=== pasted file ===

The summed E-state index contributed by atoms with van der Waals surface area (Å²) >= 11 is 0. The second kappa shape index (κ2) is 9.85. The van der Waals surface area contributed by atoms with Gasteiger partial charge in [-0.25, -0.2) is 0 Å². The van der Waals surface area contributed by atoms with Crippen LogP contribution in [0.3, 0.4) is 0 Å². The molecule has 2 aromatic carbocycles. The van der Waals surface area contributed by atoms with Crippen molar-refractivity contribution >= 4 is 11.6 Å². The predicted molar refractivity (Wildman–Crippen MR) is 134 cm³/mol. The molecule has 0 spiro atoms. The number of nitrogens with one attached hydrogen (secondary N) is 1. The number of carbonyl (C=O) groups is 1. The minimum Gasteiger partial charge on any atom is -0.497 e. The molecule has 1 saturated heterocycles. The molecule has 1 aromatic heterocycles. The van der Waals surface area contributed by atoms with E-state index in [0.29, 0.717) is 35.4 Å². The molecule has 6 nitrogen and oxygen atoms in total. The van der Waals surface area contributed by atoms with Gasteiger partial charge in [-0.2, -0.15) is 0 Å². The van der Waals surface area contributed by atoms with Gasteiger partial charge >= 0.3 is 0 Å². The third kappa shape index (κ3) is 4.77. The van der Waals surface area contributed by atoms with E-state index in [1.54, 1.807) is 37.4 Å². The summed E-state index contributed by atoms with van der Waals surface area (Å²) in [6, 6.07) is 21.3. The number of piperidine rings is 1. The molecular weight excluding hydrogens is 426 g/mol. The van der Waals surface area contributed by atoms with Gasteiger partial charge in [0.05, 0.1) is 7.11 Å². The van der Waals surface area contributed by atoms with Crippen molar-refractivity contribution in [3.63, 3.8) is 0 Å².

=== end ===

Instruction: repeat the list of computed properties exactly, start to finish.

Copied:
The summed E-state index contributed by atoms with van der Waals surface area (Å²) >= 11 is 0. The second kappa shape index (κ2) is 9.85. The van der Waals surface area contributed by atoms with Gasteiger partial charge in [-0.25, -0.2) is 0 Å². The van der Waals surface area contributed by atoms with Crippen LogP contribution in [0.3, 0.4) is 0 Å². The molecule has 2 aromatic carbocycles. The van der Waals surface area contributed by atoms with Crippen molar-refractivity contribution >= 4 is 11.6 Å². The predicted molar refractivity (Wildman–Crippen MR) is 134 cm³/mol. The molecule has 0 spiro atoms. The number of nitrogens with one attached hydrogen (secondary N) is 1. The number of carbonyl (C=O) groups is 1. The minimum Gasteiger partial charge on any atom is -0.497 e. The molecule has 1 saturated heterocycles. The molecule has 1 aromatic heterocycles. The van der Waals surface area contributed by atoms with E-state index in [0.29, 0.717) is 35.4 Å². The molecule has 6 nitrogen and oxygen atoms in total. The van der Waals surface area contributed by atoms with Gasteiger partial charge in [-0.2, -0.15) is 0 Å². The van der Waals surface area contributed by atoms with Gasteiger partial charge >= 0.3 is 0 Å². The third kappa shape index (κ3) is 4.77. The van der Waals surface area contributed by atoms with E-state index in [1.54, 1.807) is 37.4 Å². The summed E-state index contributed by atoms with van der Waals surface area (Å²) in [6, 6.07) is 21.3. The number of piperidine rings is 1. The molecular weight excluding hydrogens is 426 g/mol. The van der Waals surface area contributed by atoms with Gasteiger partial charge in [0.05, 0.1) is 7.11 Å². The van der Waals surface area contributed by atoms with Crippen molar-refractivity contribution in [3.63, 3.8) is 0 Å².